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Heaven's Family Magazine
April 2012 Issue

Goats from Sheep

The Food Fund at Work in Kenya

Jeff Trotter, Food Ministry

food-woman-with-goat

A Turkana woman praising God for her new goat

Can goats come from sheep? The answer is “yes,” when the sheep are God’s people!

You may recall that Heaven’s Family provided several tons of food last year for hundreds of Turkana tribal believers suffering drought in northern Kenya. Our Turkana family literally danced with joy for God’s lifeline of provision, but when the last kernel of corn was consumed, they were back to where they began, once again facing unrelenting poverty.

It was time for a better strategy.

We returned last month with a plan that would help our Turkana brothers and sisters not just survive, but prosper. The Turkana are simple folk who subsist by shepherding goats. During the drought, many of their goats died, and the Turkana had no choice but to eat those that survived—ultimately consuming their livelihood and primary sustenance. So we determined to help restore some of their goat herds.

After mapping out our plan, we flew to the remote town of Lodwar, where it’s always hot, dry and dusty. With no paved streets, it reminded us of the American Old West (minus the cowboy hats and tumbleweeds).

Before the sun rose the next morning, we headed out into the parched landscape with an empty flatbed truck to purchase 64 goats waiting three hours away. The driver of our truck amazed us as he navigated the signless labyrinth of tire tracks in the sand as they snaked into the pre-dawn blackness.

Because of a two-day delay in our arrival, only 40 of the 64 promised goats were waiting for us at the predetermined rendezvous point. The owners of the missing goats had given up hope that we were coming. So for the next seven hours, we worked to track down the remaining 24 goats. The Turkana do not have cell phones, so runners were sent out across the bush to find shepherds and their goats. Several times we stopped and waited under the blistering sun as one, two, or three goats appeared in the distance and made their way, bleating, to our truck. By four o’clock we picked up our 64th goat, and we headed towards the Turkana village where our distribution would take place.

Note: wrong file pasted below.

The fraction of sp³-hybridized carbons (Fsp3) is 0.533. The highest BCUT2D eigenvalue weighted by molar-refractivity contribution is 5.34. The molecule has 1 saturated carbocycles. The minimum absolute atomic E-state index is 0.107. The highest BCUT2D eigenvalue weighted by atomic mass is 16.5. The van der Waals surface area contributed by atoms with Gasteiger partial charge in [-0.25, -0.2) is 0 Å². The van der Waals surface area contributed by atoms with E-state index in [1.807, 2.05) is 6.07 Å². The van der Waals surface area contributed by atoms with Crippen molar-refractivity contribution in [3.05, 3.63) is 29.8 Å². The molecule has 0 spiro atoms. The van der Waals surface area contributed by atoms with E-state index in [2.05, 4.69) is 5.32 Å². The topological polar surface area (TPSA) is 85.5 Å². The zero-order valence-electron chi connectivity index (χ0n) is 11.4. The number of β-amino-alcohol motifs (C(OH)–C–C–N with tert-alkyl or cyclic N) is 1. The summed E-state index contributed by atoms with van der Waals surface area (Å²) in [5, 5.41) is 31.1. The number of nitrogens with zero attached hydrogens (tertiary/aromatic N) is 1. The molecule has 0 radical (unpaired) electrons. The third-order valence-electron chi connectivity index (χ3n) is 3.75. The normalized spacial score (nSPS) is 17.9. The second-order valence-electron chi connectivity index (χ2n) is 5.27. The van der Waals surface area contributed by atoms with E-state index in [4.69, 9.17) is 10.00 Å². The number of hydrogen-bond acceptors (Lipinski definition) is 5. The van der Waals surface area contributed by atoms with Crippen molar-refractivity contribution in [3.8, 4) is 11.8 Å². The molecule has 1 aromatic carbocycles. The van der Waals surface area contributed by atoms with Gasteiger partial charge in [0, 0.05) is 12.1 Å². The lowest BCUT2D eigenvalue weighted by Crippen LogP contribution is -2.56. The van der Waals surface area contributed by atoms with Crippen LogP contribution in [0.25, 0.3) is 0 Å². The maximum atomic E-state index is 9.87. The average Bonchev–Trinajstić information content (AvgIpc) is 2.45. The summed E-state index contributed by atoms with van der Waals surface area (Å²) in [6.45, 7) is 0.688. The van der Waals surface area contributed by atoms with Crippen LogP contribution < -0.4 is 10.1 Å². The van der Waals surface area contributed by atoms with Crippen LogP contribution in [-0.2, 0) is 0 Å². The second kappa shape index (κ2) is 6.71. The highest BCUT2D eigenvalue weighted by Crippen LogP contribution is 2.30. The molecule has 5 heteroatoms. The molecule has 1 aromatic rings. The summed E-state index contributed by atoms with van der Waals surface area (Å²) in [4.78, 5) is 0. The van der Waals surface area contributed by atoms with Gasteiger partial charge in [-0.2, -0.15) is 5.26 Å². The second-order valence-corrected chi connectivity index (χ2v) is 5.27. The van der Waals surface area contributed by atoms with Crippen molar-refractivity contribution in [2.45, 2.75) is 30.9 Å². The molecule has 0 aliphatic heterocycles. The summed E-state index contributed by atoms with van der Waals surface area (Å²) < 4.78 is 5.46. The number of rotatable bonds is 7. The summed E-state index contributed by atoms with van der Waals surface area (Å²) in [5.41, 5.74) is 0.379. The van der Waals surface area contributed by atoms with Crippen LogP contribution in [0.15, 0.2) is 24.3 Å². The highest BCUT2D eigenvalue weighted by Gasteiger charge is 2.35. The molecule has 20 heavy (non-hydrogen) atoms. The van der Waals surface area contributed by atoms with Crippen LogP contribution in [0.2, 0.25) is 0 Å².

Thirty families, chosen for their proven faithfulness, Christian character, and neediness, were waiting for us, singing and dancing in anticipation of their goat blessing. Each family received two female goats, and the village chief and pastor were each given two male goats. Counting on the diligent efforts of these four males, each Turkana family can expect to receive at least two offspring (kids) this year from their female pairs. Once weaned, those kids will be given to other pre-selected Turkana families who have promised to do the same, blessing another family with their first two goat offspring.

With God’s blessing, in the years to come hundreds of Christians will be receiving and giving goats throughout Turkana villages, fulfilling Jesus’ commandment, “Freely you have received; freely give” (Matt. 10:8). Thank you for being among the sheep who helped start this chain of goat blessings…through your gifts to the Food Fund.food-turkana-girl

THE BIGGER PICTURE:

Through gifts to the Food Fund, Heaven’s Family distributed $25,450 worth of food last year to the “least of these” in poor countries such as Kenya, Myanmar, Peru, and Malawi. Whenever possible, we seek to provide food through reproducible and sustainable means as we did in Turkana. In March, Chuck King, Heaven’s Family’s Food Fund director, gave pigs to 20 Christian families in Malawi, East Africa, who have each promised to give one of their first piglets to another needy Christian family.

Provide food for the poor

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This Month's Articles

Parting Shot: Pen Pals

parting-shot

In an ongoing effort to help the many orphanages that we assist to become more self-sufficient, we’ve been offering some of their directors loans to help them start small, self-sustaining businesses. This photo, which seemed to beg for a funny caption, was sent to us by one of our orphanage directors in Myanmar who has begun raising pigs for profit.